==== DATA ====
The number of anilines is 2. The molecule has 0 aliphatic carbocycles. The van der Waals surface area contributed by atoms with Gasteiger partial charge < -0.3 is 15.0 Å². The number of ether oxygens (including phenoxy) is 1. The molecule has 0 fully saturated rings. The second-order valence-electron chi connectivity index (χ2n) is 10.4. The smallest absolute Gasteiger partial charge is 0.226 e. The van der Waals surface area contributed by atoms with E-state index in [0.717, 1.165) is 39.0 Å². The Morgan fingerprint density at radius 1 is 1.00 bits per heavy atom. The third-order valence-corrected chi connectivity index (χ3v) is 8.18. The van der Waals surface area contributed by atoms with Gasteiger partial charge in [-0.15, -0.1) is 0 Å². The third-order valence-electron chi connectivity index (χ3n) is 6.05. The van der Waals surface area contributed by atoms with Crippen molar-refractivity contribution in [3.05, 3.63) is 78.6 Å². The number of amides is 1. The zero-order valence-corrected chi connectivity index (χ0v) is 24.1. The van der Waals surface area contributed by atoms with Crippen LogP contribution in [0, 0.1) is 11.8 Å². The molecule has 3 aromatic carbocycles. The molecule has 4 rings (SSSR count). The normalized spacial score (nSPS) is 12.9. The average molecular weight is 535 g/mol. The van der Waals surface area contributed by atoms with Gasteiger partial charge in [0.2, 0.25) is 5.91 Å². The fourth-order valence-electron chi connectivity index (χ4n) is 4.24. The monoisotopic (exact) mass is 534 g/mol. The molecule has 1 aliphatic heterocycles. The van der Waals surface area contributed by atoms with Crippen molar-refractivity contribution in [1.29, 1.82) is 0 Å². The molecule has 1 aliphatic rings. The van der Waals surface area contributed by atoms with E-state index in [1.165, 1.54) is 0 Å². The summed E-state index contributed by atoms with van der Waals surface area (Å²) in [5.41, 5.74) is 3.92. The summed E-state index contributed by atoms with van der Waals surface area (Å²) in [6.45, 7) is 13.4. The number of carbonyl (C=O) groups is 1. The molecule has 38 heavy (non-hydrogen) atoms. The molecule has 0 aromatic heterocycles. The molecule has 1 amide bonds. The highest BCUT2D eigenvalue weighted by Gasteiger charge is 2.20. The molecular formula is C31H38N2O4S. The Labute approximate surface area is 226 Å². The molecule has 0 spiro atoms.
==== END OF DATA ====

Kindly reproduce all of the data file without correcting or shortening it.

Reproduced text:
The number of anilines is 2. The molecule has 0 aliphatic carbocycles. The van der Waals surface area contributed by atoms with Gasteiger partial charge < -0.3 is 15.0 Å². The number of ether oxygens (including phenoxy) is 1. The molecule has 0 fully saturated rings. The second-order valence-electron chi connectivity index (χ2n) is 10.4. The smallest absolute Gasteiger partial charge is 0.226 e. The van der Waals surface area contributed by atoms with E-state index in [0.717, 1.165) is 39.0 Å². The Morgan fingerprint density at radius 1 is 1.00 bits per heavy atom. The third-order valence-corrected chi connectivity index (χ3v) is 8.18. The van der Waals surface area contributed by atoms with Gasteiger partial charge in [-0.15, -0.1) is 0 Å². The third-order valence-electron chi connectivity index (χ3n) is 6.05. The van der Waals surface area contributed by atoms with Crippen molar-refractivity contribution in [3.05, 3.63) is 78.6 Å². The number of amides is 1. The zero-order valence-corrected chi connectivity index (χ0v) is 24.1. The van der Waals surface area contributed by atoms with Crippen LogP contribution in [0, 0.1) is 11.8 Å². The molecule has 3 aromatic carbocycles. The molecule has 4 rings (SSSR count). The normalized spacial score (nSPS) is 12.9. The average molecular weight is 535 g/mol. The van der Waals surface area contributed by atoms with Gasteiger partial charge in [0.2, 0.25) is 5.91 Å². The fourth-order valence-electron chi connectivity index (χ4n) is 4.24. The monoisotopic (exact) mass is 534 g/mol. The molecule has 1 aliphatic heterocycles. The van der Waals surface area contributed by atoms with Crippen molar-refractivity contribution in [1.29, 1.82) is 0 Å². The molecule has 1 aliphatic rings. The van der Waals surface area contributed by atoms with E-state index in [1.165, 1.54) is 0 Å². The summed E-state index contributed by atoms with van der Waals surface area (Å²) in [5.41, 5.74) is 3.92. The summed E-state index contributed by atoms with van der Waals surface area (Å²) in [6.45, 7) is 13.4. The number of carbonyl (C=O) groups is 1. The molecule has 38 heavy (non-hydrogen) atoms. The molecule has 0 aromatic heterocycles. The molecule has 1 amide bonds. The highest BCUT2D eigenvalue weighted by Gasteiger charge is 2.20. The molecular formula is C31H38N2O4S. The Labute approximate surface area is 226 Å². The molecule has 0 spiro atoms.